One of the symbols of the ecology movement is a famous photograph of the earth from space that was taken by one of the Apollo spaceships on a lunar mission in the late 60s. It showed people very vividly that we all live on one extremely beautiful and delicate planet. It tells us that all creatures on the earth are dependent on the ecology and resources of planet earth. Political boundaries between one nation and another are invisible from space, and so the image also came to represent a way of transcending our national differences and our enmities in order to work for the preservation of the planet we share.
But the image also teaches us something else. We are just one among many
millions of animal species – but it shows us that human beings are special. It is only the human animal that can venture into space in order to take such a photograph. And like it or not, we play a central role on the planet. Even secular ecologists admit that we are more capable than any other species of destroying the entire ecosystem. This means that we have a heavier responsibility than any other species. And our Christian faith tells us that this responsibility is part of what we were created for. The Book of Genesis (2:15) tells us that “God took the man and put him in the garden of Eden to till it and keep it.” That vocation to cultivate and look after the earth continues after our exile from the Garden of Eden; that is, after we began to sin. All that changed was that the job suddenly became more difficult. God told Adam: “cursed is the ground because of you; in toil you shall eat of it all the days of your life; thorns and thistles it shall bring forth to you; and you shall eat the plants of the field” (Gen. 3:17-18).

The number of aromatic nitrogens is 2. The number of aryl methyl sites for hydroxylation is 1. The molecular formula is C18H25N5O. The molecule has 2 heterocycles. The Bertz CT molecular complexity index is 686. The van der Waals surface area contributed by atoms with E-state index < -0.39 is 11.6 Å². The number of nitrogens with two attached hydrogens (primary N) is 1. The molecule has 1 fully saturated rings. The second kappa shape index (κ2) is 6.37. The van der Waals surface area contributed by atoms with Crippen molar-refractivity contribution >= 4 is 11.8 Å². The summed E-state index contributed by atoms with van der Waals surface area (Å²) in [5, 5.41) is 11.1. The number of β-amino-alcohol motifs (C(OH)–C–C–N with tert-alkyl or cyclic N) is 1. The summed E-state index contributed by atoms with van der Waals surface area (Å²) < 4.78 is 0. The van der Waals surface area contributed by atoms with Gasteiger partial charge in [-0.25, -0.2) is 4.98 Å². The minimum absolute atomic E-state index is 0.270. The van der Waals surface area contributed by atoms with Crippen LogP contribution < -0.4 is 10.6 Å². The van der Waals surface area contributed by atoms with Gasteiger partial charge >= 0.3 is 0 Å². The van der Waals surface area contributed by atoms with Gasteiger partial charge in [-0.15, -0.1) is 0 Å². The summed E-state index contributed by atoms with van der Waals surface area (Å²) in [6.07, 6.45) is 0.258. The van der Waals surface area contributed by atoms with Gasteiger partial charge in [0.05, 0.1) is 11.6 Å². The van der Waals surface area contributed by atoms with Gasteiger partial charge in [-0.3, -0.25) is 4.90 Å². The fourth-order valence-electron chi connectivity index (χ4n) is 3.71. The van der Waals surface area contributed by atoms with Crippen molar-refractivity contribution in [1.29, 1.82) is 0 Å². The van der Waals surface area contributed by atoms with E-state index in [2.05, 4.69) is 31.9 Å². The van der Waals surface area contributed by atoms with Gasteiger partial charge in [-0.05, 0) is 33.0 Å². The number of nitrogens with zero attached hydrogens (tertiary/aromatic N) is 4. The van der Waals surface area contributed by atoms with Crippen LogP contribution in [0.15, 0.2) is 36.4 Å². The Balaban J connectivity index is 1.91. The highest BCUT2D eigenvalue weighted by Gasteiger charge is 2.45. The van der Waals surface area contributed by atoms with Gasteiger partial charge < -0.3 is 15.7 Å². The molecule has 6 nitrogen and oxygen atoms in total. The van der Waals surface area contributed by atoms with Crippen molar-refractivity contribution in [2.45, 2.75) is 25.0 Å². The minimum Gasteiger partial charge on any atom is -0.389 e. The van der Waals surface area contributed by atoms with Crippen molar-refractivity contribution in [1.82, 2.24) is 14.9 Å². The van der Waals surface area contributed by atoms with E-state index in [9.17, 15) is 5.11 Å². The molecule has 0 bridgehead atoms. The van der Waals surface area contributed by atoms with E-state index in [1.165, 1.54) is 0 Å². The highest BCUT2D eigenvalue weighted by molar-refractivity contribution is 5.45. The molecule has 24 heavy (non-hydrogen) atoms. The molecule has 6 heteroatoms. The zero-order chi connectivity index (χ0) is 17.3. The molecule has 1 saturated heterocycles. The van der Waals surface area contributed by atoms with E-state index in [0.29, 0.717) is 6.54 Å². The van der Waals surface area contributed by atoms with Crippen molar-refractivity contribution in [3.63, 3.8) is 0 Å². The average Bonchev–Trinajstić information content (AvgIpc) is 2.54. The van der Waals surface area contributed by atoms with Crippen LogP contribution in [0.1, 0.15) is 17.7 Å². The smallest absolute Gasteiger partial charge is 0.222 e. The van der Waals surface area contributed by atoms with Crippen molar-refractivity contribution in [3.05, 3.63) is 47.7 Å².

This looks like a punishment, but really it is just the natural consequence of what man had done and what he had become. He had run away from God, tried to hide in the forest, ashamed of his own body. He had become alienated from God – no wonder everything had become more difficult for him! And the thing to underline is that in becoming alienated from God, he was also alienated from himself, from his wife, and from his own body. When God quizzes him about what had happened, he admits eating the forbidden fruit (whatever that means – it isn’t necessarily an apple!), but he blames his wife for giving it to him. And his own body (and hers) is now an embarrassment to him. He is aware of himself as a lonely creature in a dangerous world that he can never quite understand. The return to God is going to be a long and difficult road.
And yet man remains special. Even in disgrace, he has a unique relationship with the world. He and the woman together, who were made to help each other in this, are not abandoned by God just because of sin, since God now clothes them with skins so that they will survive outside the Garden, and sends them out to “till the ground” (again) from which they were taken (Gen. 3:23). They are given the same job they had before they fell from grace! [Continued here.]